Short history of landscape architecture in Turkey
Landscape architecture in Turkey today, is bearing the load of a complicated perception of gardens that originates from the past. This complicated perception of gardens has ‘changed’ over time but not in a profound way. Until the Reorganization (Tanzimat in Turkish), which initiated the Westernization movement in Turkey in the second half of the 19th century (1839-1876), designed public-urban areas didn’t exist in Ottoman cities. Instead, Ottomans were looking for the natural potential of a place and put this to good use. For instance, the square is a place for socializing on a neighborhood or village scale. A fountain would not be built or a plane tree would not be planted in the middle of the square in order to create public space, but instead the Ottomans looked for a spot where the conditions would be right for a square to ‘emerge’. Because where a plane tree is, is a square; a plane tree is a sign for a spring so there would already be a fountain. This approach also includes the similar perception of landscape for resorts and parks, as well as graveyards. The houses of the Istanbul aristocracy, especially the gardens of yali (wooden mansions lining the Bosphorus) are located on an emphasized topography. Again, these terraced gardens exist and naturally occurring terraces transformed into a rational geometry. In other words, these gardens are natural, but rethought and reshaped by human intelligence. The summer palaces (or the hunting seats) in the Ottoman Empire were naturalistic long before English gardens became popular. This perception of gardens was lost in the late Baroque era. In the Baroque period, an axial perception of gardens with an ornamental approach started to be applied, especially at palaces, and later the aristocracy followed. Gardeners, who mainly came from Italy and France, played an important role in the creation of a new landscape perception in Turkey. Presumably, the relation between the Netherlands and the Ottoman Empire based on tulip-trade was also established in these years. In this period, sub-tropical plants entered the gardens in Turkey and many of these survive until today, showing a great microclimatic adaptation (European fan palm, magnolia, bamboo, pine, cypress etc.). They became symbolic plants and their depiction on cultural artifacts may carry specific cultural meanings.
The Republican period
In the Republican period, in the years following WWII, Turkey hosted important designers and planners from all over the world, and it was in this period that modern concepts of planning and landscape architecture entered Turkey. Italian gardeners who were invited to the country by Ataturk led the establishment of a gardeners’ force mainly consisting of Albanian gardeners. The Istanbul University specialized in forestry, and the Ankara University in agriculture thanks to German academicians. Ankara University’s Faculty of Agriculture pioneered in the field of landscape architecture. Sadri Aran from Ankara University represents the first generation of landscape architects. Aran is the representative of the modern landscape planning and gardening concepts which come from the German speaking world. His assistants Günel Akdoğan and Yüksel Öztan then followed in his footsteps and became masters of landscape architecture. They contributed greatly to the discipline academically, as well as practically. In Istanbul, Besaret Pamay showed a special effort to establish a landscape perception with a more naive loyalty than his colleagues; he even helped when Günel Akdoğan came to Istanbul. Thus, the Istanbul style evolved around Günel Akdoğan and the Ankara style around Yüksel Öztan. The academicians and landscape architects educated by these pioneers are today working at numerous universities in Turkey. The author of this webtext, Deniz Aslan, had the opportunity to work with him for a long time, and would like to emphasize Günel Akdoğan’s special importance. Influenced by Burle Marx, Akdoğan traveled every inch of Europe as well as Turkey and developed vital thoughts. He was among the very first landscape architects who said aloud that landscape architecture education should be included within faculties of architecture. For years, he influenced the architects he worked with and made great efforts to create the awareness that landscape architecture was far beyond planting.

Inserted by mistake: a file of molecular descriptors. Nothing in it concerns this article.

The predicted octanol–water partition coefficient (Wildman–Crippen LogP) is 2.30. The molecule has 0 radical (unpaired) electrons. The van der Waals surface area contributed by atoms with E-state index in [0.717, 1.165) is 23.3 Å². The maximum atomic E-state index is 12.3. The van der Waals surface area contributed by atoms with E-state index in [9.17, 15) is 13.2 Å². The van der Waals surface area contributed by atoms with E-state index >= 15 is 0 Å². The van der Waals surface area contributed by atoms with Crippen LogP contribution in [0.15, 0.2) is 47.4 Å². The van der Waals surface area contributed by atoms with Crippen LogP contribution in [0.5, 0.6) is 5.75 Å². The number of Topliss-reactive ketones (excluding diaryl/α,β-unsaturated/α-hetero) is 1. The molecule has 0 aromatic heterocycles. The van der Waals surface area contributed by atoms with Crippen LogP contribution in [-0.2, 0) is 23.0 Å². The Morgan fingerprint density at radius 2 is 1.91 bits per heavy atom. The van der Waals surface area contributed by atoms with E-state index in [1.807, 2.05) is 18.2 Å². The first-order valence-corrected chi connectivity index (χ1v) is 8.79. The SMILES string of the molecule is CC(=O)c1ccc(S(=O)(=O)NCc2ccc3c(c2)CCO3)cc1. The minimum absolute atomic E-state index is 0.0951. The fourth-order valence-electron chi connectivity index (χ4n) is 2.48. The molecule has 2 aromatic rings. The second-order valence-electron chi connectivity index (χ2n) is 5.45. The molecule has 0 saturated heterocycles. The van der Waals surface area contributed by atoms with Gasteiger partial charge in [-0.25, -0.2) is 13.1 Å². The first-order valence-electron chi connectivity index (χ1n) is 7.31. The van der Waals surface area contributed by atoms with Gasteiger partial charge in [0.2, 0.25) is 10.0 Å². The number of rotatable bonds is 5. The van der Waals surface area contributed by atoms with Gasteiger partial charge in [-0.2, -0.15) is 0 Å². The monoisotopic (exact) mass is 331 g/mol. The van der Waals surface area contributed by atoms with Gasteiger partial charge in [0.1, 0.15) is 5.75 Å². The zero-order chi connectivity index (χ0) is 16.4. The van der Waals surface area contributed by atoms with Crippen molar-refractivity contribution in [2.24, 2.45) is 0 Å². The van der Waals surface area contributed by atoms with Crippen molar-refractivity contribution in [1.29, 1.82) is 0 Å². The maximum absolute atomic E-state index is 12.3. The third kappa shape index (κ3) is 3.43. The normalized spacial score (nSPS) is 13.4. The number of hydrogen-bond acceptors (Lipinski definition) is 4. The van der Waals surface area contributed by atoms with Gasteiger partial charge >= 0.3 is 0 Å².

Landscape architecture today
After these masters, the landscape architecture in Turkey is focused on mere pattern, without any notion of design and theory. This resulted in a stereotype landscape architecture in Turkey. Today, the Dutch experience seems to be a qualified resource for the young landscape architects as Ata Turak, Arzu Nuhoğlu, and Oktan Nalbantoğlu, who are shaking this settled structure and creating agendas with both their academic and practical products, serving to regenerate the landscape architecture. Landscape architecture is a field which is able to give extremely practical results in the context of collaboration. Collaboration with the Netherlands will help to come to important conclusions for the new generation of landscape architects in Turkey.